Giano Cromley


An Interview by Matthew Krajniak

Cromley Bio Photo.jpg

We all get here in our own way. That is, for those of us who write, we settle into the practice after, and often because of, the provocative experiences we have with our birth families, our non-birth families, our jobs, our relationships, and everything else that’s set before us or thrown at us. For Giano Cromley, who just released his debut collection of shorts, What We Build Upon the Ruins (Tortoise Books), this path to practice meant studying literature and creative writing at Dartmouth, working as a press secretary in DC, and teaching GED and ESL classes in Chicago. And this collection reflects this broad background as it has a band of diverse characters. I caught up with Giano recently to talk to him about these fictional people and places—here’s what he had to say.

ORIGINS

You were born and raised in Billings, Montana—a place known for its open spaces and rugged beauty. What was it like growing up there and how do you think your childhood influenced your writing or your wanting to be a writer?

CROMLEY

I've thought about this question a lot in my adult life. I'm convinced that geography shapes a person. And I'm working on a theory that I like to call the Western Gothic ethos. Growing up in the West, the open spaces, they inculcate a deep and sustained level of isolation in a person. You may live in a city, you may be surrounded by people, but you don't have to go far before you find yourself in a place with no one around. I like to tell people I've got mountains in my blood. What that really means is that everyone I knew growing up, at some point, found themselves miles away from anyone in a situation that posed some peril. That causes a particular set of qualities to emerge in a person—self-reliance and resourcefulness, to be sure, but also a general sense of being at the mercy of the places you call home. You get used to that kind of isolation; it's practically a birthright. It just so happens that isolation is one of the key ingredients to being a writer, so I like to think it's helped me out a great deal in this life.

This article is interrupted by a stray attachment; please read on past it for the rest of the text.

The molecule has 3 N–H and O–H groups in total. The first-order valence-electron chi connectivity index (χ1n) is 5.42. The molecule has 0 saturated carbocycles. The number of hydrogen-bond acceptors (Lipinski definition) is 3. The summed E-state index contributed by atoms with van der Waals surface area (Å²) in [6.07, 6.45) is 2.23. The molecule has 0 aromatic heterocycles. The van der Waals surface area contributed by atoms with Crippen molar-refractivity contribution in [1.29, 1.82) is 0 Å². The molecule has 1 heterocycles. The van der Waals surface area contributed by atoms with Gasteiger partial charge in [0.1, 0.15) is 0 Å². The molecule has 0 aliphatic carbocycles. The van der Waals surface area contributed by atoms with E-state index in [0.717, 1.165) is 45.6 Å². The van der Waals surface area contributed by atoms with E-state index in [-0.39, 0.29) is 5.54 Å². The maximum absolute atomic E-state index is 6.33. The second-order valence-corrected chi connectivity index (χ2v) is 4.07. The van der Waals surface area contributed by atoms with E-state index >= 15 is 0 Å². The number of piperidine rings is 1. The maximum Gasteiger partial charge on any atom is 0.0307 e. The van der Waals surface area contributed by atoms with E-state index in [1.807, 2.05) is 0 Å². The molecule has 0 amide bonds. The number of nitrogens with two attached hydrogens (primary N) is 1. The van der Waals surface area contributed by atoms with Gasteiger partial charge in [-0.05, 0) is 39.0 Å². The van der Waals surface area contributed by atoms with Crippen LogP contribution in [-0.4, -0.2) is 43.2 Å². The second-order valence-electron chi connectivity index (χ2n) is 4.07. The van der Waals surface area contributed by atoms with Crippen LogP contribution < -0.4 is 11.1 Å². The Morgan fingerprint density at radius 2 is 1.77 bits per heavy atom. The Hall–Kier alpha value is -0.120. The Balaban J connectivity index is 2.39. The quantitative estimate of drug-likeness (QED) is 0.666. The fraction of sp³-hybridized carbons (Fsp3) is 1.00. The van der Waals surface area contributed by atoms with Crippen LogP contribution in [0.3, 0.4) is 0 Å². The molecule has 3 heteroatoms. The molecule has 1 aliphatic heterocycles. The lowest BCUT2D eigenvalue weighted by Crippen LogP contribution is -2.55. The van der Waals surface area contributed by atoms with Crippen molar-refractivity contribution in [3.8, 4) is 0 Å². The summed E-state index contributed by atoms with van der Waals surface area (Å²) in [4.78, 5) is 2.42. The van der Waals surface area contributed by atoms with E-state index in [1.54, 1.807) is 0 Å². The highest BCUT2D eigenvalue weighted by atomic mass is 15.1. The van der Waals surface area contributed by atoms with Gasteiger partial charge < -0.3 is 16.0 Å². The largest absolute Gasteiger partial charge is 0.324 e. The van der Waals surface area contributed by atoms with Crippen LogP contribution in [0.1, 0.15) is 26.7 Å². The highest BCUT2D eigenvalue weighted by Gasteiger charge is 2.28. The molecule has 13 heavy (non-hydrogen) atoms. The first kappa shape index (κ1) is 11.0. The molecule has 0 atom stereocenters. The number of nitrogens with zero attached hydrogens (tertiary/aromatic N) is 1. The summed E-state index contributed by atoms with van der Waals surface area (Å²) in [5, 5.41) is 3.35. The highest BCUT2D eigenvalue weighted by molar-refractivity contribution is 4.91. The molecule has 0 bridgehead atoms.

ORIGINS

You worked as a speech writer and deputy press secretary in DC, but this collection doesn’t seem much concerned with any political ideas or influence: Was this a conscious decision?

CROMLEY

That's an interesting observation, since a couple of these stories were originally germinated back when I was still pretty involved in the political world. Looking back over it, I'm pretty surprised by how assiduously these stories seem to avoid politics. I guess you could say it was not a conscious decision. The first book I wrote many years ago—but never published—was a political novel, so it's not as if I feel like I can't write about that world. Though I guess at this point, I'm not sure why anyone would write about that world. At least not in the form of fiction. Fiction, to me, seems more and more like a means of resistance against the prevailing political forces; it's a quiet act of defiance in the face of overwhelming madness and dissolution. One of the reasons I chose the image I have on my cover (a child throwing a rock) is that to me this represents one of the most primal acts of rebellion we have as humans; it’s almost primordial. So even though this isn't a "political" book, I believe its mere existence is a political statement.

ORIGINS

Most of the stories in this collection have at their center some unnamed or unknown thing that causes a problem for a character or relationship. Are there any narrative or thematic reasons why you’ve made the intangible so problematic for these characters?

CROMLEY

I think it’s a truism about life that the thing that’s unknown is infinitely scarier than the thing that’s known. We're great at addressing known problems—whether through therapy or pharmaceuticals or support groups. But when we can't quite put our finger on the problem, that's when we’re truly helpless. I find myself only assigning labels to my characters’ problems if it’s absolutely necessary to understanding the story. Otherwise, I like to embrace the mystery.

ORIGINS

You also use objects as metaphors for a character’s situation or experience, for example, a canoe, or a bottle of wine, or a vacuum cleaner, or a student’s backpack to name but a few. Do you see the objects we have in our lives as representations of something larger about ourselves and/or our experiences?